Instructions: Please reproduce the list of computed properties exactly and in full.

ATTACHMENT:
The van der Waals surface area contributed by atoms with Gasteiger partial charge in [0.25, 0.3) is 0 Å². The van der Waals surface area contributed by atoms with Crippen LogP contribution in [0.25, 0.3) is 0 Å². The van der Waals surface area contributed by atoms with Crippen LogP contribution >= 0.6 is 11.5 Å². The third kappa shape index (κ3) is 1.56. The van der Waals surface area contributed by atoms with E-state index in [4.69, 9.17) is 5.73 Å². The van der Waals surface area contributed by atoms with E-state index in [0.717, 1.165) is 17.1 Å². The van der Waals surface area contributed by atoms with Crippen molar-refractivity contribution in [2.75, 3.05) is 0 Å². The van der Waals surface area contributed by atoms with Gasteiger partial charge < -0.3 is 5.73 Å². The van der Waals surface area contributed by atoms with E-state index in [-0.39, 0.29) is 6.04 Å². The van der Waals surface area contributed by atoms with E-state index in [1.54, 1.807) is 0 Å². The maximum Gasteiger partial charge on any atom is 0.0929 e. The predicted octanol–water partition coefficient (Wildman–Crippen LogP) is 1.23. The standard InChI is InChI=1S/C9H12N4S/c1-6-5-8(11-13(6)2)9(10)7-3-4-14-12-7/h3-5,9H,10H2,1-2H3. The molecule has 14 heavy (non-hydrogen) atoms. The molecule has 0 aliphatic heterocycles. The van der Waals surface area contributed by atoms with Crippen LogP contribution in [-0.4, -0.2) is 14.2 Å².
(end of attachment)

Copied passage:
The van der Waals surface area contributed by atoms with Gasteiger partial charge in [0.25, 0.3) is 0 Å². The van der Waals surface area contributed by atoms with Crippen LogP contribution in [0.25, 0.3) is 0 Å². The van der Waals surface area contributed by atoms with Crippen LogP contribution >= 0.6 is 11.5 Å². The third kappa shape index (κ3) is 1.56. The van der Waals surface area contributed by atoms with E-state index in [4.69, 9.17) is 5.73 Å². The van der Waals surface area contributed by atoms with E-state index in [0.717, 1.165) is 17.1 Å². The van der Waals surface area contributed by atoms with Crippen molar-refractivity contribution in [2.75, 3.05) is 0 Å². The van der Waals surface area contributed by atoms with Gasteiger partial charge < -0.3 is 5.73 Å². The van der Waals surface area contributed by atoms with E-state index in [-0.39, 0.29) is 6.04 Å². The van der Waals surface area contributed by atoms with E-state index in [1.54, 1.807) is 0 Å². The maximum Gasteiger partial charge on any atom is 0.0929 e. The predicted octanol–water partition coefficient (Wildman–Crippen LogP) is 1.23. The standard InChI is InChI=1S/C9H12N4S/c1-6-5-8(11-13(6)2)9(10)7-3-4-14-12-7/h3-5,9H,10H2,1-2H3. The molecule has 14 heavy (non-hydrogen) atoms. The molecule has 0 aliphatic heterocycles. The van der Waals surface area contributed by atoms with Crippen LogP contribution in [-0.4, -0.2) is 14.2 Å².